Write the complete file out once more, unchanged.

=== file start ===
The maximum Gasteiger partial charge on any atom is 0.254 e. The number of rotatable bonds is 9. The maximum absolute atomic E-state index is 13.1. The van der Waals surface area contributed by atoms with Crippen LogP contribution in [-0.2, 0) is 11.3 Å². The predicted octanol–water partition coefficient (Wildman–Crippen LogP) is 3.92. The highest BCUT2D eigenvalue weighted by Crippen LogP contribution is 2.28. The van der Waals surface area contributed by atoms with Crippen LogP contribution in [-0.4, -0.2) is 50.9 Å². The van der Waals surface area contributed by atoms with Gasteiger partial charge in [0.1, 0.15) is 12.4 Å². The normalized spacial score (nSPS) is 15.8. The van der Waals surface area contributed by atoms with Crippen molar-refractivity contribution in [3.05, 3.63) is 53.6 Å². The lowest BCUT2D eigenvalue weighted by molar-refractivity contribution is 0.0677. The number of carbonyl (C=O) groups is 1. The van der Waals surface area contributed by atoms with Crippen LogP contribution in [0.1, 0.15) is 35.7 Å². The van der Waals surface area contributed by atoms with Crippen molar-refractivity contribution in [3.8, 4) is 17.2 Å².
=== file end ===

The maximum Gasteiger partial charge on any atom is 0.254 e. The number of rotatable bonds is 9. The maximum absolute atomic E-state index is 13.1. The van der Waals surface area contributed by atoms with Crippen LogP contribution in [-0.2, 0) is 11.3 Å². The predicted octanol–water partition coefficient (Wildman–Crippen LogP) is 3.92. The highest BCUT2D eigenvalue weighted by Crippen LogP contribution is 2.28. The van der Waals surface area contributed by atoms with Crippen LogP contribution in [-0.4, -0.2) is 50.9 Å². The van der Waals surface area contributed by atoms with Gasteiger partial charge in [0.1, 0.15) is 12.4 Å². The normalized spacial score (nSPS) is 15.8. The van der Waals surface area contributed by atoms with Crippen molar-refractivity contribution in [3.05, 3.63) is 53.6 Å². The lowest BCUT2D eigenvalue weighted by molar-refractivity contribution is 0.0677. The number of carbonyl (C=O) groups is 1. The van der Waals surface area contributed by atoms with Crippen LogP contribution in [0.1, 0.15) is 35.7 Å². The van der Waals surface area contributed by atoms with Crippen molar-refractivity contribution in [3.8, 4) is 17.2 Å².